Unstabilised Shock Granules (Calcium Hypochlorite) - This is unstabilised, acts quickly, and has a long shelf life. As some of the calcium does not fully dissolve it can cause some cloudiness unless it is mixed with water and added through the skimmer. The new quick-dissolving shock overcomes this, but with a slight increase in cost.

Stabilised Chlorine Granules (Sodium Dichloroisocyanurate)  - Long lasting and with a long shelf life, these granules should be added regularly to maintain a concentration of 1-2 ppm. More will be needed during hot weather, in warm water, when the pool is in high use, or when the pool cover is off for extended periods of time. Please note that with liner pools, chemicals should be dissolved first before adding to the water, as there is a risk of undissolved chlorine bleaching the liner. Never dissolve two chemicals together.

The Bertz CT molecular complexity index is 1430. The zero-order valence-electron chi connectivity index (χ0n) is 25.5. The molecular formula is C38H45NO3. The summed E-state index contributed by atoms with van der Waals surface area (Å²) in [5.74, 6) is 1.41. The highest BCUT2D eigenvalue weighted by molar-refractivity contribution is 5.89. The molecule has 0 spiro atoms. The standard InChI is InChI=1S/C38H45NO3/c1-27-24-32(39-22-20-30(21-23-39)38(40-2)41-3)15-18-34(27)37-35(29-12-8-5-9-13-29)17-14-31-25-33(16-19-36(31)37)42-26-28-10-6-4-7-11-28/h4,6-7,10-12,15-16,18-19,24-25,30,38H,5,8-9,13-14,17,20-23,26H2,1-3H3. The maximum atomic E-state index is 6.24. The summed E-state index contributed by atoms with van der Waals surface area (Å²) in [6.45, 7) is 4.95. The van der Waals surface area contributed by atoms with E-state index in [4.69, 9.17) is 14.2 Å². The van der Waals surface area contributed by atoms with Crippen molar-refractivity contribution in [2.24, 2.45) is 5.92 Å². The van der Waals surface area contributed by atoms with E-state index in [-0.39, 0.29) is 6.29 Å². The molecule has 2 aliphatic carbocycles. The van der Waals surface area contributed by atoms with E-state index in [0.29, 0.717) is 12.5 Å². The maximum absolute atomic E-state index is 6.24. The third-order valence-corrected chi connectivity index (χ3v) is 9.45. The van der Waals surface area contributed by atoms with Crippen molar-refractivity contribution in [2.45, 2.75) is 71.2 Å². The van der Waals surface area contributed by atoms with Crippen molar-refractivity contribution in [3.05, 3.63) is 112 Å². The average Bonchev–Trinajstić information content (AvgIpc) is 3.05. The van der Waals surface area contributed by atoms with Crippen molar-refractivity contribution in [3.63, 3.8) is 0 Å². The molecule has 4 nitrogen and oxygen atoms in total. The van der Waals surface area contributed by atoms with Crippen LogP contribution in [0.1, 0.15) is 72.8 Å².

Stabilised Chlorine Tablets (Sodium Trichloroisocyanurate) - Long lasting and with a long shelf life, these tablets must not be put directly in the pool but held in a feeder where they slowly dissolve. Floating feeders are simple and inexpensive. Some are ready filled and disposable when empty, and others are refillable. Inline feeders in the pump house cost around £100 and provide a semi-automatic chlorination system. The amount of chlorine they release is easily adjusted to suit the needs of a particular pool and will deliver chlorine whenever the pump is running. Once set up it requires little attention other than the weekly shock dose of unstabilised chlorine. Some people put chlorine tablets in their skimmer basket. Although this works it will shorten the life of the basket as it makes the plastic brittle and could be dangerous if children put their hands in. Please note, you should never mix pool chemicals together in their undissolved, concentrated form as they can react together. Stabilised and unstabilised chlorine, for example, form an explosive mixture if mixed in, say, a bucket or skimmer basket.

Important Notes for Using Chemicals in Your Pool